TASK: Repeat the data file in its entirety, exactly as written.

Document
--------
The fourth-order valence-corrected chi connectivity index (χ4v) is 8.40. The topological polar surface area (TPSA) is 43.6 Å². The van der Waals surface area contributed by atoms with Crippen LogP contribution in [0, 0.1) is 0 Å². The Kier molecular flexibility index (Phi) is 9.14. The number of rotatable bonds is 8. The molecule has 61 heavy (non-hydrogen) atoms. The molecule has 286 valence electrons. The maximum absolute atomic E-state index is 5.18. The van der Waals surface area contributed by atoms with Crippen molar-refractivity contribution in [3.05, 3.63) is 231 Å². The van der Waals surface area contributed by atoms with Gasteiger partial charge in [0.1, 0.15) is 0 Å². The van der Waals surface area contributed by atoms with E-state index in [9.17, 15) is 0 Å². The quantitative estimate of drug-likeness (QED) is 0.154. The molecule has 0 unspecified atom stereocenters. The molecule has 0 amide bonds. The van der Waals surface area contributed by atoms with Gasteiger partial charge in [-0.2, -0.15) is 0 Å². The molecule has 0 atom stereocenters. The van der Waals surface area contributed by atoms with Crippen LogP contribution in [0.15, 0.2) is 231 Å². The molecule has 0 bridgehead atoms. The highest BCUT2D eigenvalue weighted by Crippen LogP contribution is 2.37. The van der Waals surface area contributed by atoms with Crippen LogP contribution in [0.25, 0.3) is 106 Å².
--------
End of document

The fourth-order valence-corrected chi connectivity index (χ4v) is 8.40. The topological polar surface area (TPSA) is 43.6 Å². The van der Waals surface area contributed by atoms with Crippen LogP contribution in [0, 0.1) is 0 Å². The Kier molecular flexibility index (Phi) is 9.14. The number of rotatable bonds is 8. The molecule has 61 heavy (non-hydrogen) atoms. The molecule has 286 valence electrons. The maximum absolute atomic E-state index is 5.18. The van der Waals surface area contributed by atoms with Crippen molar-refractivity contribution in [3.05, 3.63) is 231 Å². The van der Waals surface area contributed by atoms with Gasteiger partial charge in [0.1, 0.15) is 0 Å². The van der Waals surface area contributed by atoms with E-state index in [9.17, 15) is 0 Å². The quantitative estimate of drug-likeness (QED) is 0.154. The molecule has 0 unspecified atom stereocenters. The molecule has 0 amide bonds. The van der Waals surface area contributed by atoms with Gasteiger partial charge in [-0.2, -0.15) is 0 Å². The molecule has 0 atom stereocenters. The van der Waals surface area contributed by atoms with Crippen LogP contribution in [0.15, 0.2) is 231 Å². The molecule has 0 bridgehead atoms. The highest BCUT2D eigenvalue weighted by Crippen LogP contribution is 2.37. The van der Waals surface area contributed by atoms with Crippen LogP contribution in [0.25, 0.3) is 106 Å².